[sane-devel] backend coding overview

Henning Meier-Geinitz henning@meier-geinitz.de
Thu, 2 Sep 2004 13:03:29 +0200


On Tue, Aug 31, 2004 at 10:33:33PM -0400, Mbosowo I Sampson wrote:
> I'm interested in writing a back end for the 3970. I've been reading 
> specs, looking at other back ends, trying to get familiar with sane, 
> etc... Its all a little daunting. I feel as though I know more than I did 
> a few days ago, but not nearly enough to even begin to know where to 
> start.

I usually recommend to start with something taht's easy (or at least
not that complex). E.g. to add a test to tools/check-usb-chip.c so
that the chipset can be detected by sane-find-scanner. After you have
done this you'll know a bit about USB descriptors, libusb and
hopefully even on how to communicate with the scanner's chipset.

> I think what I'm looking for here is a general overview of how sane 
> interacts with a USB scanner.

I don't think that such a document exists yet.

> I feel like I can't see the forest because 
> I'm preoccupied with studying the composition of bark on each tree. Once I 
> have the conceptual part down, I think all the details will fall into 
> place as I continue reading the documentation.
> What I'm asking for is a break down of the steps involved for a scan to be 
> made. I'm trying to conceptualize how libusb, the driver I will write, the 
> front end, and the chip set all interact together to execute a successful 
> scan. Doesn't have to be in minute detail, but some detail is always good.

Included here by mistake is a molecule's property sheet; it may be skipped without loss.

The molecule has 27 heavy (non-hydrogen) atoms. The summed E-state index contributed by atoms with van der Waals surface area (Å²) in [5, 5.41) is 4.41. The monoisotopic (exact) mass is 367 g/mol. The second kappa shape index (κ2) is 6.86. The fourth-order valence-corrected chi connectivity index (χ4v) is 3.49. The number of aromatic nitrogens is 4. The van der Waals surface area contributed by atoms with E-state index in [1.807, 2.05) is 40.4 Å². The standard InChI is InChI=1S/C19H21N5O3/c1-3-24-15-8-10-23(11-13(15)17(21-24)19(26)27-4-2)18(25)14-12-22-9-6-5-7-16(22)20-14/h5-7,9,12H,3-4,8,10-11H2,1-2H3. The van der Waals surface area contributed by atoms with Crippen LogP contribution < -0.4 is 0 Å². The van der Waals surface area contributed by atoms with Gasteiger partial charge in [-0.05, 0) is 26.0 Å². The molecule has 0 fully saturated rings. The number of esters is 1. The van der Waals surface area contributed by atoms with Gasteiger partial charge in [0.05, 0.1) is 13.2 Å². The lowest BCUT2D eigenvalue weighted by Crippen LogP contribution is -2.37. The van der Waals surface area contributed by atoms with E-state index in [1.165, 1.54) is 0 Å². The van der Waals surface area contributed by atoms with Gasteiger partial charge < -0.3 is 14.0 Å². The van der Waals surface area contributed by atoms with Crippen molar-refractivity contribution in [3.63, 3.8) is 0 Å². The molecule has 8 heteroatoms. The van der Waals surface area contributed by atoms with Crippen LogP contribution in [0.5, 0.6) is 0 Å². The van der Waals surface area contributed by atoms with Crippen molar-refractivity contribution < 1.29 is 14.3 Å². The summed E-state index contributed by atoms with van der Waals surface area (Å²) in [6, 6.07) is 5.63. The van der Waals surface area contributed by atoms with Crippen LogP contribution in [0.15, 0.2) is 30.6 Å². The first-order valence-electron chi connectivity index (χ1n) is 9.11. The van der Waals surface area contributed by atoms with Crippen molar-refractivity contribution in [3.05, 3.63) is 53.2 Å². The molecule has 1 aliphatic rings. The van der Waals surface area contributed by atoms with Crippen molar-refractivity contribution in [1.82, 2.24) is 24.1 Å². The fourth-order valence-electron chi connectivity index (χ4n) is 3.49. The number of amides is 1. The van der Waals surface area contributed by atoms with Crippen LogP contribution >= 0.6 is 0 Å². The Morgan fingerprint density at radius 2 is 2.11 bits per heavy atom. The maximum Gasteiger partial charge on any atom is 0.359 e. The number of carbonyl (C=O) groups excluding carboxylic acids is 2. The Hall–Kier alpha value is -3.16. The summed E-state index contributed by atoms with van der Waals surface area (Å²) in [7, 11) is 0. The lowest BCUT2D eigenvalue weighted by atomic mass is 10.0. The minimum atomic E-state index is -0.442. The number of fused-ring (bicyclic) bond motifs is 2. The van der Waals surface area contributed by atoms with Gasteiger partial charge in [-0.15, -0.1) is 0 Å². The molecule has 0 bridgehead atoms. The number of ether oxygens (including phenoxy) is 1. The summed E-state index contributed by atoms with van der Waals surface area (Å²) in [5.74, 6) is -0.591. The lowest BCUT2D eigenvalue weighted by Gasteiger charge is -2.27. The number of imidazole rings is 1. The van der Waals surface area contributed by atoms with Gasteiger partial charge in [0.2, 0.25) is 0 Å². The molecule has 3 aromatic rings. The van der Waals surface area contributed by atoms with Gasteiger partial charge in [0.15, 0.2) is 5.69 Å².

Ok, some hints:
Think of the communication with an USB scanner in layers. E.g. if you
look at how the scanned data goes from the scanner to a SANE frontend:

- scanner sensor (+motor etc.)
- scanner control chip(s)
- scanner firmware
- scanner USB chip
- USB cable
- computer USB hostdadapter (uhci, ohci or ehci)
- operating system hostadapter driver (e.g. ohci-hcd on Linux 2.6)
- operating system driver for communication with userspace (e.g.
  devio/usbfs or kernel scanner driver on Linux)
- userspace library (e.g. libusb)
- sanei_usb.c (e.g. sanei_usb_read_bulk)
- backend (e.g. your new backend: sane_read)
- frontend (calls sane_read of the backend)

SANE itsself (the standard) doesn't care how the scanner is connected.
In fact the standard doesn't really care if there is a scanner at all.
That's why backend like the test backend exist which simulate a scanner.

In theory you could communicate with a scanner from the backend
dirctly. In fact, that's what was done before usining sanei_usb.c. But
that means that you must add code for every operating system and every
implementation of USB access. That's why we have sanei_usb. It's a
wrapper around all the operating-system specific USB details. As a
backend author you (usually) don't need to care if a kernel scanner module,
libusb or something else is used.

Depending on the scanners chipset, you communicate with the scanner by
sending and receiving USB control or bulk messages. The messages
contain commands or are used for setting registers of the scanner's

Usually you tell the scanner in which mode (bits/pixel etc.) it is to
scan, the dimensions of the scan area, the resolution and some more
details. Then you tell the scanner to start scanning. Most backends
implement that code in sane_start. Once the scanner scans, image data
is read from it in sane_read. Usually the data must be converted to
the SANE image data format. After all the data is received, the
scanner head is moved to its home position.

In reality, it's more complicated as you need to do calibration and
handle gamma curves etc. It depends on the scanner's chip if this is
done in the hardware itsself or if the backend has to do it.

If you want more details, just ask :-)

Good luck!